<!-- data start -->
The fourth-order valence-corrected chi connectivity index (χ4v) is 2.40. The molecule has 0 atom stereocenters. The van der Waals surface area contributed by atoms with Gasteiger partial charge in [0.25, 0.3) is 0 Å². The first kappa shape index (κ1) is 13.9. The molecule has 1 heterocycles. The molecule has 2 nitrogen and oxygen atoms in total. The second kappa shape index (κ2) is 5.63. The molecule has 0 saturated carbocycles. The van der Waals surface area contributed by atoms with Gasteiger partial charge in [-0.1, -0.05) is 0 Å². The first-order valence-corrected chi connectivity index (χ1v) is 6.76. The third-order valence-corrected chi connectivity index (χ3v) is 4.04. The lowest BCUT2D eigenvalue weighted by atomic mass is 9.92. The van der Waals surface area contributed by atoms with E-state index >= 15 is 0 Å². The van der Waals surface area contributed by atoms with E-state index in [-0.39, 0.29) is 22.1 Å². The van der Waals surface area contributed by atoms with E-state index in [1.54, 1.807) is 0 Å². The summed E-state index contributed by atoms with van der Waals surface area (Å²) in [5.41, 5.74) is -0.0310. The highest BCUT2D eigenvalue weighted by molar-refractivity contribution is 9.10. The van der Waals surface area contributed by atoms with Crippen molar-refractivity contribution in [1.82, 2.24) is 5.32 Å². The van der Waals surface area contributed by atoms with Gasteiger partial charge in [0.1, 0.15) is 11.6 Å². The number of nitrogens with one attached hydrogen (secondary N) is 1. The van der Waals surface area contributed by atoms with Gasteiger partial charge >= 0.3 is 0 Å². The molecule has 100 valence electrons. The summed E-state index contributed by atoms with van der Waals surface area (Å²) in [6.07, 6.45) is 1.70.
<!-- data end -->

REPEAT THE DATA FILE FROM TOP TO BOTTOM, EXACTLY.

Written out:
The fourth-order valence-corrected chi connectivity index (χ4v) is 2.40. The molecule has 0 atom stereocenters. The van der Waals surface area contributed by atoms with Gasteiger partial charge in [0.25, 0.3) is 0 Å². The first kappa shape index (κ1) is 13.9. The molecule has 1 heterocycles. The molecule has 2 nitrogen and oxygen atoms in total. The second kappa shape index (κ2) is 5.63. The molecule has 0 saturated carbocycles. The van der Waals surface area contributed by atoms with Gasteiger partial charge in [-0.1, -0.05) is 0 Å². The first-order valence-corrected chi connectivity index (χ1v) is 6.76. The third-order valence-corrected chi connectivity index (χ3v) is 4.04. The lowest BCUT2D eigenvalue weighted by atomic mass is 9.92. The van der Waals surface area contributed by atoms with E-state index >= 15 is 0 Å². The van der Waals surface area contributed by atoms with E-state index in [-0.39, 0.29) is 22.1 Å². The van der Waals surface area contributed by atoms with E-state index in [1.54, 1.807) is 0 Å². The summed E-state index contributed by atoms with van der Waals surface area (Å²) in [5.41, 5.74) is -0.0310. The highest BCUT2D eigenvalue weighted by molar-refractivity contribution is 9.10. The van der Waals surface area contributed by atoms with Crippen molar-refractivity contribution in [1.82, 2.24) is 5.32 Å². The van der Waals surface area contributed by atoms with Gasteiger partial charge in [0.1, 0.15) is 11.6 Å². The number of nitrogens with one attached hydrogen (secondary N) is 1. The van der Waals surface area contributed by atoms with Gasteiger partial charge >= 0.3 is 0 Å². The molecule has 100 valence electrons. The summed E-state index contributed by atoms with van der Waals surface area (Å²) in [6.07, 6.45) is 1.70.